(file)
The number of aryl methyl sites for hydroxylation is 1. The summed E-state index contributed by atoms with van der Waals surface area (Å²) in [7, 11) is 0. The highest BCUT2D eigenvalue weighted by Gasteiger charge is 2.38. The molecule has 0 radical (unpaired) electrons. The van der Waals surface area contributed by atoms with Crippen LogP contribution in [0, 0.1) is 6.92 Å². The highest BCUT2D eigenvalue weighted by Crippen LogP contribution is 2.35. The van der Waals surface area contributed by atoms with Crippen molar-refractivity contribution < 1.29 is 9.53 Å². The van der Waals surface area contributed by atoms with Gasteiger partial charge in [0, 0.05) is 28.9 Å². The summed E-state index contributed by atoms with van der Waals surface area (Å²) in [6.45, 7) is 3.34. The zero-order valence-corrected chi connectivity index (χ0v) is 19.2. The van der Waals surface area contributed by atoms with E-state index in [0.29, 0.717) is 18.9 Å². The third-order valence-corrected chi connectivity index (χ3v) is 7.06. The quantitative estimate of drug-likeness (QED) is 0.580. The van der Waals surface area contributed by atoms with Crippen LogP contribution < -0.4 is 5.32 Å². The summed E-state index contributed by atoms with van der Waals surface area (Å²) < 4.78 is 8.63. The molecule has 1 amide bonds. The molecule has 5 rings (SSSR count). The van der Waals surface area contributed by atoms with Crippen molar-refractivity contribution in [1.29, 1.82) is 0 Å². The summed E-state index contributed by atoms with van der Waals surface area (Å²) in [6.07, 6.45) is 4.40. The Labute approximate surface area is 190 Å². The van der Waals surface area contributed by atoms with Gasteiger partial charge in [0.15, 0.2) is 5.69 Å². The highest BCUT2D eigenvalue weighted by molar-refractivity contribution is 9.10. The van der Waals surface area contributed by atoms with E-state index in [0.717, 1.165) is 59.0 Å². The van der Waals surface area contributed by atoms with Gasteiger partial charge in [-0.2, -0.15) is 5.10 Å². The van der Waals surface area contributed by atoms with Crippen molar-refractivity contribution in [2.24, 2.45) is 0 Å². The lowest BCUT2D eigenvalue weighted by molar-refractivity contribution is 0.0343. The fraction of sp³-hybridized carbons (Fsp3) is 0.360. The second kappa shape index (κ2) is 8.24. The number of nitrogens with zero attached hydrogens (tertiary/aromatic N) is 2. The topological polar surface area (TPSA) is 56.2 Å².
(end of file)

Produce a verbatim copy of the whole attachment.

The number of aryl methyl sites for hydroxylation is 1. The summed E-state index contributed by atoms with van der Waals surface area (Å²) in [7, 11) is 0. The highest BCUT2D eigenvalue weighted by Gasteiger charge is 2.38. The molecule has 0 radical (unpaired) electrons. The van der Waals surface area contributed by atoms with Crippen LogP contribution in [0, 0.1) is 6.92 Å². The highest BCUT2D eigenvalue weighted by Crippen LogP contribution is 2.35. The van der Waals surface area contributed by atoms with Crippen molar-refractivity contribution < 1.29 is 9.53 Å². The van der Waals surface area contributed by atoms with Gasteiger partial charge in [0, 0.05) is 28.9 Å². The summed E-state index contributed by atoms with van der Waals surface area (Å²) in [6.45, 7) is 3.34. The zero-order valence-corrected chi connectivity index (χ0v) is 19.2. The van der Waals surface area contributed by atoms with E-state index in [0.29, 0.717) is 18.9 Å². The third-order valence-corrected chi connectivity index (χ3v) is 7.06. The quantitative estimate of drug-likeness (QED) is 0.580. The van der Waals surface area contributed by atoms with Crippen LogP contribution < -0.4 is 5.32 Å². The summed E-state index contributed by atoms with van der Waals surface area (Å²) < 4.78 is 8.63. The molecule has 1 amide bonds. The molecule has 5 rings (SSSR count). The van der Waals surface area contributed by atoms with Crippen molar-refractivity contribution in [1.29, 1.82) is 0 Å². The summed E-state index contributed by atoms with van der Waals surface area (Å²) in [6.07, 6.45) is 4.40. The Labute approximate surface area is 190 Å². The van der Waals surface area contributed by atoms with Gasteiger partial charge in [0.15, 0.2) is 5.69 Å². The highest BCUT2D eigenvalue weighted by molar-refractivity contribution is 9.10. The van der Waals surface area contributed by atoms with E-state index in [0.717, 1.165) is 59.0 Å². The van der Waals surface area contributed by atoms with Gasteiger partial charge in [-0.2, -0.15) is 5.10 Å². The van der Waals surface area contributed by atoms with Crippen molar-refractivity contribution in [2.24, 2.45) is 0 Å². The lowest BCUT2D eigenvalue weighted by molar-refractivity contribution is 0.0343. The fraction of sp³-hybridized carbons (Fsp3) is 0.360. The second kappa shape index (κ2) is 8.24. The number of nitrogens with zero attached hydrogens (tertiary/aromatic N) is 2. The topological polar surface area (TPSA) is 56.2 Å².